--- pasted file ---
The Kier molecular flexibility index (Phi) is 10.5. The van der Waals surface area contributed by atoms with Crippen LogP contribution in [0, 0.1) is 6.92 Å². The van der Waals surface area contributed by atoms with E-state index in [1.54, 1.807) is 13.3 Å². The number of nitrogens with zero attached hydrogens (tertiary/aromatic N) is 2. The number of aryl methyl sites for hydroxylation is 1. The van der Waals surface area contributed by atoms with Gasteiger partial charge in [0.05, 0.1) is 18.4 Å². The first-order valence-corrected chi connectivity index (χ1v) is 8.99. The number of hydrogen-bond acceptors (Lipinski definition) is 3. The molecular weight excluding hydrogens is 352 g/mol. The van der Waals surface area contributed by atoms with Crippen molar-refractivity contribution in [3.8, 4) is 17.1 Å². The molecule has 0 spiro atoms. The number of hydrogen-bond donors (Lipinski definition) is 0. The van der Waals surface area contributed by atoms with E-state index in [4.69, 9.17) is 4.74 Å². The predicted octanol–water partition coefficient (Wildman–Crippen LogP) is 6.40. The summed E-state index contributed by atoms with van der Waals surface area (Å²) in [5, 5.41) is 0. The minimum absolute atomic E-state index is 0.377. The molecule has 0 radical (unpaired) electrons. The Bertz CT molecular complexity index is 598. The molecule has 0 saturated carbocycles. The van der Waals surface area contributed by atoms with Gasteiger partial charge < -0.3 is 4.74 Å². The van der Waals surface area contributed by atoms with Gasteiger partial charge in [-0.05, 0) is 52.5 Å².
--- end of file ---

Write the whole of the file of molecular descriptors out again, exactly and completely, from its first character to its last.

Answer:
The Kier molecular flexibility index (Phi) is 10.5. The van der Waals surface area contributed by atoms with Crippen LogP contribution in [0, 0.1) is 6.92 Å². The van der Waals surface area contributed by atoms with E-state index in [1.54, 1.807) is 13.3 Å². The number of nitrogens with zero attached hydrogens (tertiary/aromatic N) is 2. The number of aryl methyl sites for hydroxylation is 1. The van der Waals surface area contributed by atoms with Gasteiger partial charge in [0.05, 0.1) is 18.4 Å². The first-order valence-corrected chi connectivity index (χ1v) is 8.99. The number of hydrogen-bond acceptors (Lipinski definition) is 3. The molecular weight excluding hydrogens is 352 g/mol. The van der Waals surface area contributed by atoms with Crippen molar-refractivity contribution in [3.8, 4) is 17.1 Å². The molecule has 0 spiro atoms. The number of hydrogen-bond donors (Lipinski definition) is 0. The van der Waals surface area contributed by atoms with E-state index in [4.69, 9.17) is 4.74 Å². The predicted octanol–water partition coefficient (Wildman–Crippen LogP) is 6.40. The summed E-state index contributed by atoms with van der Waals surface area (Å²) in [5, 5.41) is 0. The minimum absolute atomic E-state index is 0.377. The molecule has 0 radical (unpaired) electrons. The Bertz CT molecular complexity index is 598. The molecule has 0 saturated carbocycles. The van der Waals surface area contributed by atoms with Gasteiger partial charge < -0.3 is 4.74 Å². The van der Waals surface area contributed by atoms with Gasteiger partial charge in [-0.05, 0) is 52.5 Å².